You learned a language. Congrats! That’s huge.
Take a moment and applaud all of your hard work.
Now, let’s talk about why you’re really here.
That one language wasn’t enough, was it? You feel the call of yet another, but you’re worried about language interference, or mixing. You don’t want to ruin all of that work you just invested into learning the first language by confusing it with another.
What do you do?
As I shared in my #clearthelist posts, I’m currently working on Russian, Croatian (psst… click here), and Japanese, and I’ve made sure to implement this specific tactic to be as efficient in learning three languages simultaneously as possible.
When I decided that I wanted to reinitiate both my Russian and Croatian studies in particular, I knew that I would need to be careful. The risk of not getting very far with either was high in studying both simultaneously. While they are on different branches of the Slavic language family tree, they are still quite comparable, so the risk of interference runs high.
My time for language study is often limited enough as it is, so I didn’t want to waste it with unproductive study sessions.
Language Interference: How to Avoid Mixing Your Languages
One of the biggest struggles those learning multiple languages face is language interference – when you start mixing your languages. This is especially common when learning similar languages (like Russian and Croatian), but it can happen with distant languages too.
The most common way to limit language interference is to deliberately practice switching between your two new languages. Look at the word for “el perro” in Spanish, then the word for “il cane” in Italian. Form sentences in each language using the words, moving back and forth between the two.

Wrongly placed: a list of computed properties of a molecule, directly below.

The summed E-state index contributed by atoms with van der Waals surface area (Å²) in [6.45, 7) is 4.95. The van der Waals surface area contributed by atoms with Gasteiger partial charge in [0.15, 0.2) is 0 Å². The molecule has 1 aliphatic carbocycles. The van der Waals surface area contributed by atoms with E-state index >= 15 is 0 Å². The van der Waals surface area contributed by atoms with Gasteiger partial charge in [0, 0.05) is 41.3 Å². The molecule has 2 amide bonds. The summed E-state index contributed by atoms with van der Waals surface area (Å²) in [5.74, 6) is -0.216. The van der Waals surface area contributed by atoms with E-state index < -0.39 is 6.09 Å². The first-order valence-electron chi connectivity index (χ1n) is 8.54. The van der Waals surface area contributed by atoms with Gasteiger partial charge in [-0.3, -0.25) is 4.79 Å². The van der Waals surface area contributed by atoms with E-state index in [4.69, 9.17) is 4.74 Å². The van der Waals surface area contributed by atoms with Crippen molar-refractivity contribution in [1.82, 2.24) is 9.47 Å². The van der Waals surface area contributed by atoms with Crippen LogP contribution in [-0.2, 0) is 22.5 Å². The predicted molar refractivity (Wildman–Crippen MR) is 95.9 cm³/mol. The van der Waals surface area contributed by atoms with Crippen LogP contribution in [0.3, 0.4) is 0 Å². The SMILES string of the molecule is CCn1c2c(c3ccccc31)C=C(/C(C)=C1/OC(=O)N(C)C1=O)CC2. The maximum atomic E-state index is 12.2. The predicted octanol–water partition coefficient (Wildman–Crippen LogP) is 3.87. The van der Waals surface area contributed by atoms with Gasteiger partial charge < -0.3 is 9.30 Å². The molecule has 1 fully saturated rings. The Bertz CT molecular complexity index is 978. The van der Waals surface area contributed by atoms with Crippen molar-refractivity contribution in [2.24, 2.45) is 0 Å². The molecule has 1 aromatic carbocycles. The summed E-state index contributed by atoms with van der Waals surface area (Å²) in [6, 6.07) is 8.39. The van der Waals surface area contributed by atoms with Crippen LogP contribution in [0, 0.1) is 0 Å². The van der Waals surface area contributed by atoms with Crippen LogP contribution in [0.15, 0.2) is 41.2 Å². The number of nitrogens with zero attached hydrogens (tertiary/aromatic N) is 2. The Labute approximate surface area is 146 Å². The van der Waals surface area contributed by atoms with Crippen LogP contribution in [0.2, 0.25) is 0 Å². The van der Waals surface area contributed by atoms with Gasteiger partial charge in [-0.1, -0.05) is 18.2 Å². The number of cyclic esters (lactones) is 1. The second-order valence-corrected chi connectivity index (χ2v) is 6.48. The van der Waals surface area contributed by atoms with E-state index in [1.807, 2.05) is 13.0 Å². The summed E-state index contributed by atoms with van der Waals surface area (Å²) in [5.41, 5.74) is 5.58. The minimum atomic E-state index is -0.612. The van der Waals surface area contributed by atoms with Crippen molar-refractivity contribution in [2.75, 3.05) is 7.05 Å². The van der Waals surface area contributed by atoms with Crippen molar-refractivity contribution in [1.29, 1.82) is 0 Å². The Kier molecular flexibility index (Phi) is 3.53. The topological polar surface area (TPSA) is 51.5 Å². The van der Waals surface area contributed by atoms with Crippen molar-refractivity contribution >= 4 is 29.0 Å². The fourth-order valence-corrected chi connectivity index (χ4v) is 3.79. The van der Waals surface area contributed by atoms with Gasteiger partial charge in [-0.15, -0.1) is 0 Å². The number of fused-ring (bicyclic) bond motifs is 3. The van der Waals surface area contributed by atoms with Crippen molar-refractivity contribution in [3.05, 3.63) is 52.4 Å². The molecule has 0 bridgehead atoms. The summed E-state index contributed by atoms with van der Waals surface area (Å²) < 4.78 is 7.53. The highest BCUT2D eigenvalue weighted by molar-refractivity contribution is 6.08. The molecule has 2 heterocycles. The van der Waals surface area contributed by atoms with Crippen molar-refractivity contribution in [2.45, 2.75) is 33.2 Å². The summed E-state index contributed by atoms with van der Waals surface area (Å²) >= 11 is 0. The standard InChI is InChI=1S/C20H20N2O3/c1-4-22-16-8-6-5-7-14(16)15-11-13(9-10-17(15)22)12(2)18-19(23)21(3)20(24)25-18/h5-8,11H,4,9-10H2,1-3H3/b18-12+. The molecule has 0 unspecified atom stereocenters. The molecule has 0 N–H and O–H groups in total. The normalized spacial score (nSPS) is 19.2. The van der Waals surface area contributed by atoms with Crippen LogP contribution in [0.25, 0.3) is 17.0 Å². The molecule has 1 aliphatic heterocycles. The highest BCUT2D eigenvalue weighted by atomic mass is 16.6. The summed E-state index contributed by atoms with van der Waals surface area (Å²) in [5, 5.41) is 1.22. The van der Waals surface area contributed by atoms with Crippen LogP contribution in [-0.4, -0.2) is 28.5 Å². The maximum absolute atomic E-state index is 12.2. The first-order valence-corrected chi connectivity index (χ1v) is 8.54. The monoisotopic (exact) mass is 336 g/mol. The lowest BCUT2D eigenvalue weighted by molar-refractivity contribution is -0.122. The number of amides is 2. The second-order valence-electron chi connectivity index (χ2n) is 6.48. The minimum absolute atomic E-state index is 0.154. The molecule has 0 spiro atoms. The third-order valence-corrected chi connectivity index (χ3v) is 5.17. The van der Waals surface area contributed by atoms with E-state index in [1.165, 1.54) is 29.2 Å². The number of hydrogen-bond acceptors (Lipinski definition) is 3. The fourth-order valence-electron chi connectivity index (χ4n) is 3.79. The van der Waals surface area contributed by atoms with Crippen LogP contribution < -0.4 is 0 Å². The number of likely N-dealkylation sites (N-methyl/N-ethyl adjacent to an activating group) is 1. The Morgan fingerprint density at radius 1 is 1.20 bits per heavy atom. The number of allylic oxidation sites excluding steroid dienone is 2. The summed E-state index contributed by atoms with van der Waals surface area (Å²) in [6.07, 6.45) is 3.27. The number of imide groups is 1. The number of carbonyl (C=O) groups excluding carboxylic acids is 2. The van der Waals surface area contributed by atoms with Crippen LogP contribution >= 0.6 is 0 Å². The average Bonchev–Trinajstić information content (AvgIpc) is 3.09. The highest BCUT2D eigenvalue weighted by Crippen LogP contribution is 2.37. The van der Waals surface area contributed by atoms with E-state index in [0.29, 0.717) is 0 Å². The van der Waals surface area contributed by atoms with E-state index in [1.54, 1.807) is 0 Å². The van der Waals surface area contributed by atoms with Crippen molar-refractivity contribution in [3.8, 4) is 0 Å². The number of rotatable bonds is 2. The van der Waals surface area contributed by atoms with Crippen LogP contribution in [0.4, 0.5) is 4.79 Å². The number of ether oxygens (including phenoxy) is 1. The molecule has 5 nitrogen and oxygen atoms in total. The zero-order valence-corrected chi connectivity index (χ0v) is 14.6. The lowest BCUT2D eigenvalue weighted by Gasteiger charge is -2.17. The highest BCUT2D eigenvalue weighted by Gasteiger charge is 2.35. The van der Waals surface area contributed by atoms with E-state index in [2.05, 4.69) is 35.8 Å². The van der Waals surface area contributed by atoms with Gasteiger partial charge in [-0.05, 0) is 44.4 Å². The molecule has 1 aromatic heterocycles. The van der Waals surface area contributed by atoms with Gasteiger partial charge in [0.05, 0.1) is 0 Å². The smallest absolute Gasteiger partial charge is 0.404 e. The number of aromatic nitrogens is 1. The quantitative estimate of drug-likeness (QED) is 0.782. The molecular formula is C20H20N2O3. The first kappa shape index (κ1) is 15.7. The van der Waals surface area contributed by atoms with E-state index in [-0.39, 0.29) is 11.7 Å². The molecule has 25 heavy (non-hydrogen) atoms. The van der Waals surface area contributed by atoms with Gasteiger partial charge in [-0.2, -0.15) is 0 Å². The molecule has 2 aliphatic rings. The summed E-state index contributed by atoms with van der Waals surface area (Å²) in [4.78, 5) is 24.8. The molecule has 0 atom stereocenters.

It’s great practice and it forces your brain to draw a line between the two languages.
But there’s one more thing you can do, especially when English (or whatever your native language is) insists on coming along as a third wheel.
What is this tactic?
What is Laddering in Language Learning?
Laddering is a technique where you learn a third (or fourth or fifth or twelfth) language through your second language.
For example, I study Russian and Croatian through French, and more recently, I started using Chinese to study Japanese. I also study Croatian through Russian even though the first is my stronger language. It seems kind of backwards, but the method reinforces both for me.
Why should you use laddering?
Laddering is an effective method for learning languages because it:
1. Keeps your other languages fresh in your mind because you’re still using them
2. Offers you the opportunity to work with native materials – course books in French are typically written for French speakers so you get “authentic” material to work with in your second language
3. Helps you learn a new language
4. Shows you where the gaps are in your second language (if you don’t understand a passage or realize you can’t figure out how to say something, you know what you need to work on)